Pensions, Retirement

Actuaries link age to optimal pension drawdown

pension drawdown model

The optimal pension drawdown figure is closely aligned to the age of a retiree and a group of actuaries has created a simple model to calculate this figure.

Retirees should draw down a percentage of their superannuation balance each year that is equivalent to the first number of their age, according to a group of actuaries who claim the model is very close to the optimal pension drawdown rate for retirees.

The five actuaries – John De Ravin, Estelle Liu, Rein van Rooyen, Paul Scully and Shang Wu – who are members of the Actuaries Institute, developed the ‘rule of thumb’ using a series of equations and calculations to help single retirees who have reached age pension eligibility age, and who are receiving a part or full age pension, but who did not seek advice, work out how much money they should draw out of their savings in retirement.

The group said the simplest guide was that a single retiree should draw down a baseline rate, as a percentage, that is the first digit of their age and add 2 per cent if their account balance was between $250,000 and $500,000, subject to meeting the statutory minimum drawdown rule.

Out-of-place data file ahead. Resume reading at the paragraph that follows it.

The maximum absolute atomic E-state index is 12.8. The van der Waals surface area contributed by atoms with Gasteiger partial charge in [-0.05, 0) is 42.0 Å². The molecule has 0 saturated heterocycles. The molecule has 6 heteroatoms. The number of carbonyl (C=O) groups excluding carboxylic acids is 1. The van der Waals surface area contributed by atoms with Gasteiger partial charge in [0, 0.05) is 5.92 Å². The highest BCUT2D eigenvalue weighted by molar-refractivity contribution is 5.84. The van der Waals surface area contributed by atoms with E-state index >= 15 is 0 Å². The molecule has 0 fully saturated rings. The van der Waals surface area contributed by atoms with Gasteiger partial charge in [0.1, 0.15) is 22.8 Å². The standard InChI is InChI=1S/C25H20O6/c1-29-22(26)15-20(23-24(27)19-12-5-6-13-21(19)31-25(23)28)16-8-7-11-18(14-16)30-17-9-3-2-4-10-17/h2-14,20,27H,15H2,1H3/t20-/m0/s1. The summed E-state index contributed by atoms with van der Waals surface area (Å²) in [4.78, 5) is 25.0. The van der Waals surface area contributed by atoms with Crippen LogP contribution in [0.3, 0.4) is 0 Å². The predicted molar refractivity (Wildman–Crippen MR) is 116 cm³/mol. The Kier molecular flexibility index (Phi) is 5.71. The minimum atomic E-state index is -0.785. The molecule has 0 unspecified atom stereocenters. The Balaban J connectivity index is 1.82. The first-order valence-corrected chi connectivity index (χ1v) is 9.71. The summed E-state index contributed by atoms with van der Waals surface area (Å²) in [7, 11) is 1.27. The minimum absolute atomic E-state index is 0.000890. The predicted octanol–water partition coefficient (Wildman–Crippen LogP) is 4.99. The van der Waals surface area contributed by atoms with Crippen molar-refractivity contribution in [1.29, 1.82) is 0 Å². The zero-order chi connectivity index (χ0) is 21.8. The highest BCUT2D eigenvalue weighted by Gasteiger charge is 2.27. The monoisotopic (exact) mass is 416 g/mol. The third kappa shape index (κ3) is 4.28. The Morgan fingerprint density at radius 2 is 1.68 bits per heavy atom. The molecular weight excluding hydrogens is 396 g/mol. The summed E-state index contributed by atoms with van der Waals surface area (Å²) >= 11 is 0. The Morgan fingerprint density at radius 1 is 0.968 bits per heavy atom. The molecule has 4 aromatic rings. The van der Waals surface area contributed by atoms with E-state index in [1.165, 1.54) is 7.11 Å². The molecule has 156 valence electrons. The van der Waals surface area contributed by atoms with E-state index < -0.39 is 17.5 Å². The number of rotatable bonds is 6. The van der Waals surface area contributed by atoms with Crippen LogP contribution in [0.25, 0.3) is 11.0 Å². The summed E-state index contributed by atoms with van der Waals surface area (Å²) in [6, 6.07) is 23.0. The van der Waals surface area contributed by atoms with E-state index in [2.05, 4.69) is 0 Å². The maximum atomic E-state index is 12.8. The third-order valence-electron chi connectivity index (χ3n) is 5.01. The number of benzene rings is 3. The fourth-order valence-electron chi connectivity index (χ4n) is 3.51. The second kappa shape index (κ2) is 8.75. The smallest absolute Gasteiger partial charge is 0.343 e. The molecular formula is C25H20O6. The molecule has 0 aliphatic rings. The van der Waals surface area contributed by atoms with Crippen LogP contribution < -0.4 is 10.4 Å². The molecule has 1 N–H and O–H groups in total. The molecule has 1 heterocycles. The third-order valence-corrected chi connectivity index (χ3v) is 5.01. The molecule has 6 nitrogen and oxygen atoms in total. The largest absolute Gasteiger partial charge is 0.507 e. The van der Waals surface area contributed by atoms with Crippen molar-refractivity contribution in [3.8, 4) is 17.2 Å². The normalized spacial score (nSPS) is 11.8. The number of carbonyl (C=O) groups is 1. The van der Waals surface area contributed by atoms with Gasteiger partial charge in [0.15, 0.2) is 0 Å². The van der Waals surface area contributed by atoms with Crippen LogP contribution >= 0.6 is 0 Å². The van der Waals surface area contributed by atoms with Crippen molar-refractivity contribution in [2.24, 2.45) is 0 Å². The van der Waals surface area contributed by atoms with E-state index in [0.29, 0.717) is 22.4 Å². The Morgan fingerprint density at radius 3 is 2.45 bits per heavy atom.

In an example provided by the institute, a retiree aged between 60 and 69 and with a superannuation balance of $350,000 would draw down 6 per cent based on their age, and an extra 2 per cent, for a total annual drawdown of $28,000, or 8 per cent of $350,000.

The institute stated the rule is a simplified model of the detailed calculations for an optimal drawdown for single homeowner pensioners that would promote the best possible lifestyle for the retiree, and allowed for the age pension that would be payable to a pensioner with reference to their assets.

“The majority of Australians are members of defined contribution superannuation schemes and on retirement they apply the balance of their account to start an account-based pension, but it is very hard for retirees, who are generally risk averse, to work out how much of their savings they should live off at any point in time,” De Ravin said.

“The federal government has encouraged the industry to develop better products to help ensure retirees don’t outlive their spending. But that’s still a way off. In the meantime, we’ve taken a complicated set of equations and scenarios, and worked out what is a simple guideline that works.”

Institute president Nicolette Rubinsztein said many people could have a better retirement if they were confident of the amount they were able to draw down each year.

“Many retirees draw a bare minimum from their account-based pensions, or their savings, after they stop work,” Rubinsztein said.

“They can’t afford to pay for professional advice from a planner and they live frugal lives because they fear outliving their savings. But the ‘rule of thumb’ is simple and accurate and takes into consideration a retiree’s asset base and age.”

The group has also developed a set of recommendations for retirees who actively manage their finances, and a set for financial planners working with retiree clients, which use greater detail around ages and asset bases to calculate an appropriate drawdown rate.

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